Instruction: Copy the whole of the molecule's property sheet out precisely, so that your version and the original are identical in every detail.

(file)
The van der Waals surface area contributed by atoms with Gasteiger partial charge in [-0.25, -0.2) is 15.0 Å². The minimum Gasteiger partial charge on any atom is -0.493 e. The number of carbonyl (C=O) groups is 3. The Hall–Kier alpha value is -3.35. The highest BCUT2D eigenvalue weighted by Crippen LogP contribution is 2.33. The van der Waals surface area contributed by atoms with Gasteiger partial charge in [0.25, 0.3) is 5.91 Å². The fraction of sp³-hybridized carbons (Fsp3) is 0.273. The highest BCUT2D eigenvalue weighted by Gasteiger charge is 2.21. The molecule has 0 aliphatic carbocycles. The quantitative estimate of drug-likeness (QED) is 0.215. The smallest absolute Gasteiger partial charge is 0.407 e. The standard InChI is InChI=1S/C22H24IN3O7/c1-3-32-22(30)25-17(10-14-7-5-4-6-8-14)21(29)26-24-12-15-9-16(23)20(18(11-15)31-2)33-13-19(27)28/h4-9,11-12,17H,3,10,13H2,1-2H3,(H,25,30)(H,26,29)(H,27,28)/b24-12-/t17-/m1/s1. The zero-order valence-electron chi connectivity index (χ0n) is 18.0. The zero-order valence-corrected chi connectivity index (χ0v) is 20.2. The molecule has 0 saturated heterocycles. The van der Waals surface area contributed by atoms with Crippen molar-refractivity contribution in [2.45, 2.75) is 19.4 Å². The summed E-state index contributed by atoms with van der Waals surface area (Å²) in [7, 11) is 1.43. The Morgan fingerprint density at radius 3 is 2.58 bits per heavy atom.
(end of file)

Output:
The van der Waals surface area contributed by atoms with Gasteiger partial charge in [-0.25, -0.2) is 15.0 Å². The minimum Gasteiger partial charge on any atom is -0.493 e. The number of carbonyl (C=O) groups is 3. The Hall–Kier alpha value is -3.35. The highest BCUT2D eigenvalue weighted by Crippen LogP contribution is 2.33. The van der Waals surface area contributed by atoms with Gasteiger partial charge in [0.25, 0.3) is 5.91 Å². The fraction of sp³-hybridized carbons (Fsp3) is 0.273. The highest BCUT2D eigenvalue weighted by Gasteiger charge is 2.21. The molecule has 0 aliphatic carbocycles. The quantitative estimate of drug-likeness (QED) is 0.215. The smallest absolute Gasteiger partial charge is 0.407 e. The standard InChI is InChI=1S/C22H24IN3O7/c1-3-32-22(30)25-17(10-14-7-5-4-6-8-14)21(29)26-24-12-15-9-16(23)20(18(11-15)31-2)33-13-19(27)28/h4-9,11-12,17H,3,10,13H2,1-2H3,(H,25,30)(H,26,29)(H,27,28)/b24-12-/t17-/m1/s1. The zero-order valence-electron chi connectivity index (χ0n) is 18.0. The zero-order valence-corrected chi connectivity index (χ0v) is 20.2. The molecule has 0 saturated heterocycles. The van der Waals surface area contributed by atoms with Crippen molar-refractivity contribution in [2.45, 2.75) is 19.4 Å². The summed E-state index contributed by atoms with van der Waals surface area (Å²) in [7, 11) is 1.43. The Morgan fingerprint density at radius 3 is 2.58 bits per heavy atom.